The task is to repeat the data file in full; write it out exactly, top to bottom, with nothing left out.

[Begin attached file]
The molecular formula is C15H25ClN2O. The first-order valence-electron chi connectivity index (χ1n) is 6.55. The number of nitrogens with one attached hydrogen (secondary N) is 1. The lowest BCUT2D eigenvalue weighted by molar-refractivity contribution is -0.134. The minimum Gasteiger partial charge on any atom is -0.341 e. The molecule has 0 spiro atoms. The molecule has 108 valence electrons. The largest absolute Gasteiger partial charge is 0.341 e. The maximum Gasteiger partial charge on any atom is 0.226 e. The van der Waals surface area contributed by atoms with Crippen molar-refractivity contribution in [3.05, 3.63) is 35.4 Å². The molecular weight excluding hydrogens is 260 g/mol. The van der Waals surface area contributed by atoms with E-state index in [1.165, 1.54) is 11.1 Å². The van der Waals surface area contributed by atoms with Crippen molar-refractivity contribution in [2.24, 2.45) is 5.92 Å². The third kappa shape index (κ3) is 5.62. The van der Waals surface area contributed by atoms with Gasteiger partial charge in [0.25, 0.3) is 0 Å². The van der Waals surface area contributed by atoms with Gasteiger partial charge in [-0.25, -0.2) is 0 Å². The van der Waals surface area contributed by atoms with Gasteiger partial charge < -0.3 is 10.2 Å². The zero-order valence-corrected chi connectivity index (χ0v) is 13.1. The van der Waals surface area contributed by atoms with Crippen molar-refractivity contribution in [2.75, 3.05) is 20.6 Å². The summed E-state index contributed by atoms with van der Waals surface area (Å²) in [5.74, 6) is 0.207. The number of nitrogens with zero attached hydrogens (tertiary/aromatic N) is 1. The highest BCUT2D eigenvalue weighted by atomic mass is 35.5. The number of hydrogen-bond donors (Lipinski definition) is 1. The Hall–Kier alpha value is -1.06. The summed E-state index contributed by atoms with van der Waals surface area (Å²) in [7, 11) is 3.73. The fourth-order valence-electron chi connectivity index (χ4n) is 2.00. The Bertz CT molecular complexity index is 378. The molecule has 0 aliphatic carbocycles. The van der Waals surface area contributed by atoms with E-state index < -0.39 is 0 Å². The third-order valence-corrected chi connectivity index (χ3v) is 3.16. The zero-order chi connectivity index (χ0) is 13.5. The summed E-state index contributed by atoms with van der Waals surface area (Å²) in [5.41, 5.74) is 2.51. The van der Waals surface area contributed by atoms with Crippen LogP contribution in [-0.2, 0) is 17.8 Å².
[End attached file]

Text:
The molecular formula is C15H25ClN2O. The first-order valence-electron chi connectivity index (χ1n) is 6.55. The number of nitrogens with one attached hydrogen (secondary N) is 1. The lowest BCUT2D eigenvalue weighted by molar-refractivity contribution is -0.134. The minimum Gasteiger partial charge on any atom is -0.341 e. The molecule has 0 spiro atoms. The molecule has 108 valence electrons. The largest absolute Gasteiger partial charge is 0.341 e. The maximum Gasteiger partial charge on any atom is 0.226 e. The van der Waals surface area contributed by atoms with Crippen molar-refractivity contribution in [3.05, 3.63) is 35.4 Å². The molecular weight excluding hydrogens is 260 g/mol. The van der Waals surface area contributed by atoms with E-state index in [1.165, 1.54) is 11.1 Å². The van der Waals surface area contributed by atoms with Crippen molar-refractivity contribution in [2.24, 2.45) is 5.92 Å². The third kappa shape index (κ3) is 5.62. The van der Waals surface area contributed by atoms with Gasteiger partial charge in [0.25, 0.3) is 0 Å². The van der Waals surface area contributed by atoms with Gasteiger partial charge in [-0.25, -0.2) is 0 Å². The van der Waals surface area contributed by atoms with Gasteiger partial charge < -0.3 is 10.2 Å². The zero-order valence-corrected chi connectivity index (χ0v) is 13.1. The van der Waals surface area contributed by atoms with Crippen molar-refractivity contribution in [2.75, 3.05) is 20.6 Å². The summed E-state index contributed by atoms with van der Waals surface area (Å²) in [5.74, 6) is 0.207. The number of nitrogens with zero attached hydrogens (tertiary/aromatic N) is 1. The highest BCUT2D eigenvalue weighted by atomic mass is 35.5. The number of hydrogen-bond donors (Lipinski definition) is 1. The Hall–Kier alpha value is -1.06. The summed E-state index contributed by atoms with van der Waals surface area (Å²) in [7, 11) is 3.73. The fourth-order valence-electron chi connectivity index (χ4n) is 2.00. The Bertz CT molecular complexity index is 378. The molecule has 0 aliphatic carbocycles. The van der Waals surface area contributed by atoms with E-state index < -0.39 is 0 Å². The third-order valence-corrected chi connectivity index (χ3v) is 3.16. The zero-order chi connectivity index (χ0) is 13.5. The summed E-state index contributed by atoms with van der Waals surface area (Å²) in [5.41, 5.74) is 2.51. The van der Waals surface area contributed by atoms with Crippen LogP contribution in [-0.2, 0) is 17.8 Å².